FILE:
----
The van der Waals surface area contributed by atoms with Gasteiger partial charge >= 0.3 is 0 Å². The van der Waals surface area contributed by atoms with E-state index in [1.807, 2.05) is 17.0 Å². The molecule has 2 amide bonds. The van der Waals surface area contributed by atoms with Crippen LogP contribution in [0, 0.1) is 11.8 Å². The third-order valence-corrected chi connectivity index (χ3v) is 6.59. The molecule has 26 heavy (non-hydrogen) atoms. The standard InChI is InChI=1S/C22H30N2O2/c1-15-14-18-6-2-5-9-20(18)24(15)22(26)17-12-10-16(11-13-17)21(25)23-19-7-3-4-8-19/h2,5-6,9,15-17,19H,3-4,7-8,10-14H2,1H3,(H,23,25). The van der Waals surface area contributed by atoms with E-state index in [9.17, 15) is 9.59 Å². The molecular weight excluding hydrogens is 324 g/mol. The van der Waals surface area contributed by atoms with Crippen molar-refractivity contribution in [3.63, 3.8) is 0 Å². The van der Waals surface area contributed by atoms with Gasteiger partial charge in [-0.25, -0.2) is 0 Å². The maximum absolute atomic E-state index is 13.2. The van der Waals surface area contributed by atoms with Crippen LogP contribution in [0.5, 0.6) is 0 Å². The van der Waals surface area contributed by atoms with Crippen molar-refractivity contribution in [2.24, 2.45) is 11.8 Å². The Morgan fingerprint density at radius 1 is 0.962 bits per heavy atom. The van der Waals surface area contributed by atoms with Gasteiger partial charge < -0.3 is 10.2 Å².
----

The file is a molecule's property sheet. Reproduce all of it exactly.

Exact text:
The van der Waals surface area contributed by atoms with Gasteiger partial charge >= 0.3 is 0 Å². The van der Waals surface area contributed by atoms with E-state index in [1.807, 2.05) is 17.0 Å². The molecule has 2 amide bonds. The van der Waals surface area contributed by atoms with Crippen LogP contribution in [0, 0.1) is 11.8 Å². The third-order valence-corrected chi connectivity index (χ3v) is 6.59. The molecule has 26 heavy (non-hydrogen) atoms. The standard InChI is InChI=1S/C22H30N2O2/c1-15-14-18-6-2-5-9-20(18)24(15)22(26)17-12-10-16(11-13-17)21(25)23-19-7-3-4-8-19/h2,5-6,9,15-17,19H,3-4,7-8,10-14H2,1H3,(H,23,25). The van der Waals surface area contributed by atoms with E-state index in [9.17, 15) is 9.59 Å². The molecular weight excluding hydrogens is 324 g/mol. The van der Waals surface area contributed by atoms with Crippen molar-refractivity contribution in [3.63, 3.8) is 0 Å². The van der Waals surface area contributed by atoms with Gasteiger partial charge in [-0.25, -0.2) is 0 Å². The maximum absolute atomic E-state index is 13.2. The van der Waals surface area contributed by atoms with Crippen LogP contribution in [0.5, 0.6) is 0 Å². The van der Waals surface area contributed by atoms with Crippen molar-refractivity contribution in [2.24, 2.45) is 11.8 Å². The Morgan fingerprint density at radius 1 is 0.962 bits per heavy atom. The van der Waals surface area contributed by atoms with Gasteiger partial charge < -0.3 is 10.2 Å².